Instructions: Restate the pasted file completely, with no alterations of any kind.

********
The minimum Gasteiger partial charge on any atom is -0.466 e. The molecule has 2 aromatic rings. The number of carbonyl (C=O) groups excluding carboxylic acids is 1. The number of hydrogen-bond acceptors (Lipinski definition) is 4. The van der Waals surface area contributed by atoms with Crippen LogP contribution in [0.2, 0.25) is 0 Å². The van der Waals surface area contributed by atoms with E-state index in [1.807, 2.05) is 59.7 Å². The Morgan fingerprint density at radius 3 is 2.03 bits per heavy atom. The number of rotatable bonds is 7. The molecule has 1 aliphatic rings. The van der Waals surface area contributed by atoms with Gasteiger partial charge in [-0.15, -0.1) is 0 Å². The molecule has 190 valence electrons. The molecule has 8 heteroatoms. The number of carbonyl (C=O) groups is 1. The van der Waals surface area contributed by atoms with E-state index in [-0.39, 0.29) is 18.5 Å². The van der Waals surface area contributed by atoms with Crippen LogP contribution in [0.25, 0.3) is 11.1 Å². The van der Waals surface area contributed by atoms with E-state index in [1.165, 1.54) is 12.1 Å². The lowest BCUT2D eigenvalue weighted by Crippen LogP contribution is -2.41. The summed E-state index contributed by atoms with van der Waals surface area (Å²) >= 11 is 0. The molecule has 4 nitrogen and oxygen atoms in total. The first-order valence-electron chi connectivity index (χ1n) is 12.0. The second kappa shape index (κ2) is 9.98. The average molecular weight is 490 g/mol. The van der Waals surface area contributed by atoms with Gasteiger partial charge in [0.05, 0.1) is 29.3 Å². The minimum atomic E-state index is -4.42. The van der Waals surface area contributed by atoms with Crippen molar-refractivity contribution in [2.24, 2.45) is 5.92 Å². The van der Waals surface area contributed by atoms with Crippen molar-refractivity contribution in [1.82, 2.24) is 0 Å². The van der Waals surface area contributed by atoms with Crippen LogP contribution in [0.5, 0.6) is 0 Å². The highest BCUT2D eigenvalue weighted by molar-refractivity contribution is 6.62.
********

The minimum Gasteiger partial charge on any atom is -0.466 e. The molecule has 2 aromatic rings. The number of carbonyl (C=O) groups excluding carboxylic acids is 1. The number of hydrogen-bond acceptors (Lipinski definition) is 4. The van der Waals surface area contributed by atoms with Crippen LogP contribution in [0.2, 0.25) is 0 Å². The van der Waals surface area contributed by atoms with E-state index in [1.807, 2.05) is 59.7 Å². The Morgan fingerprint density at radius 3 is 2.03 bits per heavy atom. The number of rotatable bonds is 7. The molecule has 1 aliphatic rings. The van der Waals surface area contributed by atoms with Gasteiger partial charge in [-0.15, -0.1) is 0 Å². The molecule has 190 valence electrons. The molecule has 8 heteroatoms. The number of carbonyl (C=O) groups is 1. The van der Waals surface area contributed by atoms with E-state index in [-0.39, 0.29) is 18.5 Å². The van der Waals surface area contributed by atoms with Crippen LogP contribution in [0.25, 0.3) is 11.1 Å². The van der Waals surface area contributed by atoms with E-state index in [1.165, 1.54) is 12.1 Å². The lowest BCUT2D eigenvalue weighted by Crippen LogP contribution is -2.41. The summed E-state index contributed by atoms with van der Waals surface area (Å²) >= 11 is 0. The molecule has 4 nitrogen and oxygen atoms in total. The first-order valence-electron chi connectivity index (χ1n) is 12.0. The second kappa shape index (κ2) is 9.98. The average molecular weight is 490 g/mol. The van der Waals surface area contributed by atoms with Gasteiger partial charge in [0.05, 0.1) is 29.3 Å². The minimum atomic E-state index is -4.42. The van der Waals surface area contributed by atoms with Crippen molar-refractivity contribution in [2.24, 2.45) is 5.92 Å². The van der Waals surface area contributed by atoms with Crippen molar-refractivity contribution in [1.82, 2.24) is 0 Å². The van der Waals surface area contributed by atoms with Crippen LogP contribution in [0.5, 0.6) is 0 Å². The highest BCUT2D eigenvalue weighted by molar-refractivity contribution is 6.62.